June 24, 2011 at 7:11 pm | Report abuse |
    • DMR

      Jim, Doppler effect results in red shift for far away galaxies. So, if they are not visible, they would be in infra-red. If they are showing up only in x-rays, that would be something else altogether. Quasars?

      June 24, 2011 at 7:33 pm | Report abuse |
  3. macjones

    Please don't take my picture, ugly bags of mostly water

    June 24, 2011 at 6:54 pm | Report abuse |
    • mike

      star trek alert!!!!

      June 24, 2011 at 7:29 pm | Report abuse |
  4. Dr. Anthony Hayward

    Because posting the actual number for us lay people would be so much harder than typing "by one magnitue". Which is to say, I think you mean Magnitude? Happy trolling.

    June 24, 2011 at 6:59 pm | Report abuse |
  5. andre

    Life is like crystals. Under the right conditions it just forms.

    Unfortunately, every once in a while it develops into a species that believes it is intelligent.

    June 24, 2011 at 7:10 pm | Report abuse |
  6. Frank Lowney Ph.D.

    Time for an artist's rendition of the view from Enceladus. Maybe it's already been done. Let's see it CNN.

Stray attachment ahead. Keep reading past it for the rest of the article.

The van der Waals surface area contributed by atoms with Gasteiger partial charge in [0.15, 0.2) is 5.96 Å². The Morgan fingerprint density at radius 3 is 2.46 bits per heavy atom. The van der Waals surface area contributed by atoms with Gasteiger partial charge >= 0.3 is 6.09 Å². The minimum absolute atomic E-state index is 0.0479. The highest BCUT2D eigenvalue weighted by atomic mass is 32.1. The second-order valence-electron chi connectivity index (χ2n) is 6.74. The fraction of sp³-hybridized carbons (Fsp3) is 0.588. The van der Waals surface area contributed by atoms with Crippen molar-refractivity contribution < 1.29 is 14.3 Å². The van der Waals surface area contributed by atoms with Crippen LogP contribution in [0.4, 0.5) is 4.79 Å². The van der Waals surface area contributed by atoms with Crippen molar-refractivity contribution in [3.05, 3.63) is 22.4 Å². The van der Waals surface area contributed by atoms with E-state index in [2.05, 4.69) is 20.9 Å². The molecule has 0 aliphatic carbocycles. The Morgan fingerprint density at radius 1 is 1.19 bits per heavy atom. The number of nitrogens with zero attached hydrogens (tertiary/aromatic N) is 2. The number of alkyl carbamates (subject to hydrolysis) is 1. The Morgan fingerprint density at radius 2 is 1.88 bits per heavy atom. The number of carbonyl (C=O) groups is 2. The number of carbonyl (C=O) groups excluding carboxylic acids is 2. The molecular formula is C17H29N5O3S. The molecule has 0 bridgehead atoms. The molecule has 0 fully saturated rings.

June 24, 2011 at 7:13 pm | Report abuse |
  7. SolSearcher

    One part of Science is the everlasting pursuit of the unknown. No one can expect that in the next 100 or 200 or even 500 years, humans will colonize another planet/moon. But at some point, we will exhaust Earth's natural resources and the only way humans will survive is to find another source of these resources. The building blocks of scientific discovery are very important to the survival of our civilization. We should applaud this discovery knowing that many generations down the line will benefit from it.

    June 24, 2011 at 7:15 pm | Report abuse |
    • jim

      200 years ago it was a long long trip across lthe ocean in sailing ships. Then along came flight and jet engines and now its hours. Right now its a 3-6 month trip to mars with our current technology. But some day, maybe next week, a new form of propulsion will be discoverd that cuts the journey to days, or even hours. Thats when colonization will start. Right now, its just too damned far for our feeble little rockets. But as history shows, one invention, usually out of the blue, changes the whole ball game

      June 24, 2011 at 7:22 pm | Report abuse |
    • SB

      I think you're selling us (the human race) short. The separation between the Wright brothers and the ISS (the space station over our heads right now) is a mere 108 years.

      June 24, 2011 at 7:29 pm | Report abuse |
    • EdR

      Given the size of the universe (discussed above) any reasonable proposition to explore it must include the ability to control time and space so that distance and speed become irrelevant.

      June 24, 2011 at 7:43 pm | Report abuse |
  8. mike